August 22, 2018

Typology of Regions and meso organisations

The concept of the Typology of Regions was originally introduced in the Mesopartner Working Paper 10 which focuses on options and choices for designing a Regional Development Agency (RDA). The intention was straightforward: regions are different, and thus meso organisations such as RDAs need to be different as well. They need to be adjusted and contextualised to local realities. Hence, for each type of regional or local development reality, different types of meso organisations need to be in place or should have a different focus and mandate.

The Typology of Regions describes four archetypes of local/regional development realities in a two-by-two matrix structure. The matrix distinguishes between the level of institutionalisation and infrastructure endowments on the y-axis, and the wellbeing of main economic sectors and their economic growth trajectory on the x-axis. It is based on the assumption that institutional and infrastructure factors are essential for economic development and that they advance and take shape in parallel with economic growth and based on the specific demands of the key economic sectors. Taking this assumption into account, four different archetypes of development realities can be sketched as in Figure 1 below.


  1. Dynamic: A growing locality with solid structures has a long tradition of successful economic development. The local economy is dynamic, driven by competitive companies and sectors, which can rely on efficient meso organisations, a well-developed basic infrastructure and sufficient factor conditions (capital, labour). Capital cities and other urban centres in developing countries often show that reality.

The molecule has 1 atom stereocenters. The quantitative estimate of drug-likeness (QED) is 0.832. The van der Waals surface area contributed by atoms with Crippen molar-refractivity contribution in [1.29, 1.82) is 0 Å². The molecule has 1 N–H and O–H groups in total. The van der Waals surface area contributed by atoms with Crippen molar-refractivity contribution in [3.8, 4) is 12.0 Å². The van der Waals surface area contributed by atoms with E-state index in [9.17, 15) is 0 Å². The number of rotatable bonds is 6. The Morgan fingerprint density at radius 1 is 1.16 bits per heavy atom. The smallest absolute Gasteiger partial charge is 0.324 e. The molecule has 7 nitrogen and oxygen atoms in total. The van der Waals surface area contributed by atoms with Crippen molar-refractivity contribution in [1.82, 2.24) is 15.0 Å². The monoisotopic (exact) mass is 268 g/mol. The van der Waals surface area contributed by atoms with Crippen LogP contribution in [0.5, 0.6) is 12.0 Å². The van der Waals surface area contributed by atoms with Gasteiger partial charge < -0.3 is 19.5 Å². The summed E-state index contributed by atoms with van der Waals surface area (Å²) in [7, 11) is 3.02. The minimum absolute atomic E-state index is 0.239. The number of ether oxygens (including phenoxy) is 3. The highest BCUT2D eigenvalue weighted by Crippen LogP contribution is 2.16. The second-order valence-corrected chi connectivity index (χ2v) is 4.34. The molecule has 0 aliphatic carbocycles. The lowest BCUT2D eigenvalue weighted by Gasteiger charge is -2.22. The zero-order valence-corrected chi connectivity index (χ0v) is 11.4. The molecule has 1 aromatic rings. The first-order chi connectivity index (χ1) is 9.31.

2. Emerging: Localities with growing sub-sectors often show structures and institutions that are still weak, as they will develop gradually in symbiosis with the industry. While innovativeness and entrepreneurial attitude among entrepreneurs are high, the meso organisations required to facilitate and accelerate economic development are not yet fully developed.
  3. Marginalised: In places where economic growth never took off in any meaningful way or where major structural economic changes occurred a long time ago, institutions and infrastructure are usually poorly developed or lagging behind significantly. A stagnant locality with weak structures and meso organisations is a phenomenon often found in rural and peripheral regions without a notable economic history. Local production is mainly agriculture based, be it commercial or purely subsistence farming, while processing activities are very basic, if they happen at all. Such places are characterised by high unemployment and out-migration of the youth and they depend on public transfers and remittances. However, it is important to emphasise that not all rural areas are marginalised, and not all marginalised areas are rural. It is perfectly possible to find a marginalised ‘pocket’ in an otherwise vibrant urban economy, such as run-down inner cities.